Le Crime De M. Lange Review

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When scheming magazine boss Batala is presumed killed in a train wreck, pulp writer Amédée Lange persuades his tenement neighbours to help him publish his Western stories about Arizona Jim. But, just as their enterprise looks likely to become a success, B


Having returned from Italy, where he had laid the foundations of neo-realism with Toni, Jean Renoir assumed the reins of a project named Sur la Cour, which had been been conceived by Catalan artist Jean Castanier as a project for Renoir's three-time assistant director, Jacques Becker. However, this was very much a collaborative affair and although Jacques Prévert was brought in to polish the screenplay, many scenes were improvised during the 28-day shoot by a cast that included several members of the left-wing theatrical troupe, Groupe Octobre.

Capturing the informality and optimism of the Popular Front era, when a coalition government seemed to have the answers to France's domestic and diplomatic problems, this is an unashamedly political film. Yet, apart from its championing of the co-operative spirit, its message is never propagandised. Indeed, Renoir is more interested in character and community than in rhetoric or narrative and he once claimed that the story would make an excellent basis for a musical, in which everyone had an aria describing how their profession contributed to the general good.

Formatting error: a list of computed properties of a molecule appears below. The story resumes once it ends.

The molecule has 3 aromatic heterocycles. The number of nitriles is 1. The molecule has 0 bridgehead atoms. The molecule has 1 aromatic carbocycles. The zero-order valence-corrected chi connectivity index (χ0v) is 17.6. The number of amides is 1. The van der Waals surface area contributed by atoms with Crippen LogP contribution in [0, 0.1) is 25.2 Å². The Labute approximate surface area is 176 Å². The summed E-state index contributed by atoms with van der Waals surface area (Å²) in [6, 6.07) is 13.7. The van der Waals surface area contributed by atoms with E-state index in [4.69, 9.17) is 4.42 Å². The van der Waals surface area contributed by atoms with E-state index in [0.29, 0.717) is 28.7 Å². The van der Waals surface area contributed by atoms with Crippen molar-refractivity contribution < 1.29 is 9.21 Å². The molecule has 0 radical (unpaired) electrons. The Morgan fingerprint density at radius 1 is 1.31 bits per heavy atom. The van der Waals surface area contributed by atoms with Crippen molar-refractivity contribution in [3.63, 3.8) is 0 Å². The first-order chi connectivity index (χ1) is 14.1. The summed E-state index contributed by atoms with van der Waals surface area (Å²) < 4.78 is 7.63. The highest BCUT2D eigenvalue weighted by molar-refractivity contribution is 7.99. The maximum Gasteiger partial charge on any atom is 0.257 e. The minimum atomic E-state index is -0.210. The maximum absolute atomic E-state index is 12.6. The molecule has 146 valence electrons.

But, this underrated feature remains closer in tone to a Western. It begins on the Belgian frontier, as the locals recognise Lange from a wanted poster, before settling into a prolonged flashback about socio-economic pioneers, which ends with Lange gunning down the baddy (who is one of the few wholly unsympathetic characters in Renoir's humanist canon).  

The closing sequence returns to the border to show Lange and Valentine (Odette Florelle) crossing to presumed happiness, just as the killer in La Chienne got away with their crime. But, the film also harks back to Boudu Sauvé des Eaux, in which Michel Simon was similarly allowed to escape his life sentence. Indeed, Renoir reinforced the link with the 360° pan before Lange shoots Batala, which recalled Boudu's view of the countryside before he slipped into the River Marne.

Underrated musical that is defiantly political but in a surprisingly intimate and character-driven way.